He said that many in Latvia think that they know what the refugees need.
"We cannot impose on those people what they need to do. We have to understand that people are different and their mentality and view of life is different. And we can help them integrating here should they wish to do so," said Līkops.
What constitutes help in our view should be replaced by the help they want to receive. For example, the first thing the asylum seekers wanted was to let them to sleep and rest, and that's what they were allowed to do, he said.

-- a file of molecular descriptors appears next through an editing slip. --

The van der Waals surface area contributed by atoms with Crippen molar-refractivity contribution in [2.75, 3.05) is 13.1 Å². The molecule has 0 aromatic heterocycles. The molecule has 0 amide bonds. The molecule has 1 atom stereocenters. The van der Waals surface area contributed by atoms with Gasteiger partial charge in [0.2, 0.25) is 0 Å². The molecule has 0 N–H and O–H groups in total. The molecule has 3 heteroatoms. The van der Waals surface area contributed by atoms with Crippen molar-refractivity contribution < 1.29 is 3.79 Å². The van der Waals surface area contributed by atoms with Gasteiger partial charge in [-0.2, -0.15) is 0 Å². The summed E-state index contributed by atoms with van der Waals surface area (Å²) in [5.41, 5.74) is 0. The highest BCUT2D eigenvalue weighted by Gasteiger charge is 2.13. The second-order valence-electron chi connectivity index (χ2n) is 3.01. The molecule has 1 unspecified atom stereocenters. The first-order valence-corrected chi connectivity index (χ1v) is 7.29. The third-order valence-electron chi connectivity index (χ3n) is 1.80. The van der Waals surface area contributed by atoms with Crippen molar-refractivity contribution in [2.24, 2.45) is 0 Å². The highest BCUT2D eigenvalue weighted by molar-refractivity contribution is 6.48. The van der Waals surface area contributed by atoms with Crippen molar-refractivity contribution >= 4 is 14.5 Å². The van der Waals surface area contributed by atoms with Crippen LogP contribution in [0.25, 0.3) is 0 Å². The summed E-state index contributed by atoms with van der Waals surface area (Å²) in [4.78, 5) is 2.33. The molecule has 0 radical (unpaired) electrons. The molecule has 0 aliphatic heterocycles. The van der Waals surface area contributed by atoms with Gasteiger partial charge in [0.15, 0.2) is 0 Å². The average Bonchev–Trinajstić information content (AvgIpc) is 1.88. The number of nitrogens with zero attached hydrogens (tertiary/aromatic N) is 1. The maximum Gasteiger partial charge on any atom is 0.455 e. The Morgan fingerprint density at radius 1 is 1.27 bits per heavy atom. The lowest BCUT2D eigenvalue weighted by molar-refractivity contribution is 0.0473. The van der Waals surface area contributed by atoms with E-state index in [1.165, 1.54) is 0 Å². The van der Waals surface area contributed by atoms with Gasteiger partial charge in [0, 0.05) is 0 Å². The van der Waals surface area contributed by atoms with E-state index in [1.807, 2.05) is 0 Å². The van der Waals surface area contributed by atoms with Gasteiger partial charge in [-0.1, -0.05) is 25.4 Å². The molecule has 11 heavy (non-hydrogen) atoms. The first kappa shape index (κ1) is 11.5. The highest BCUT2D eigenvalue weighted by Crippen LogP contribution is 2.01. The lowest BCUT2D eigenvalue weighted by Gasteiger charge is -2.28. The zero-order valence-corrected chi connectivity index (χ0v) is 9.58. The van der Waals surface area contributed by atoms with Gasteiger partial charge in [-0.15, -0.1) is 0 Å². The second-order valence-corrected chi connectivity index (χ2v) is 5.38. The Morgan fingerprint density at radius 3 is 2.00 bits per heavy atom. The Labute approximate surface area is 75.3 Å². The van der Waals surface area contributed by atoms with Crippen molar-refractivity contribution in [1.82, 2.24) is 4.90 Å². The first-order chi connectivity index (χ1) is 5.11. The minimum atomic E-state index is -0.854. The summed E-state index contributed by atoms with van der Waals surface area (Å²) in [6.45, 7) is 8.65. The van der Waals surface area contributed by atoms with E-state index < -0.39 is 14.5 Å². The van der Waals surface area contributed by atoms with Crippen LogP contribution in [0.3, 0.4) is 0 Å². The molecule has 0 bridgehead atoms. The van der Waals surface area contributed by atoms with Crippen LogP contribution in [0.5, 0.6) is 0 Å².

He was confident that Latvia is capable to help those refugees the state has committed to admit.
"We don't see any substantial problems that cannot be solved," said the head of Latvia's Red Cross.
Another question Līkops discussed is whether the refugees want to integrate into Latvian society.
"We won't be leading them to the Employment Agency in handcuffs and we won't be settling them forcefully in any place, and we won't be carrying out forced health exams or anything of the sort," said Līkops.
Latvia has agreed to take in a total of 531 refugees from Italy and Greece within two years, with the possibility that number could rise to a maximum of 776 if agreement can be reached with other EU member states. So far six families have arrived under the EU relocation scheme since February.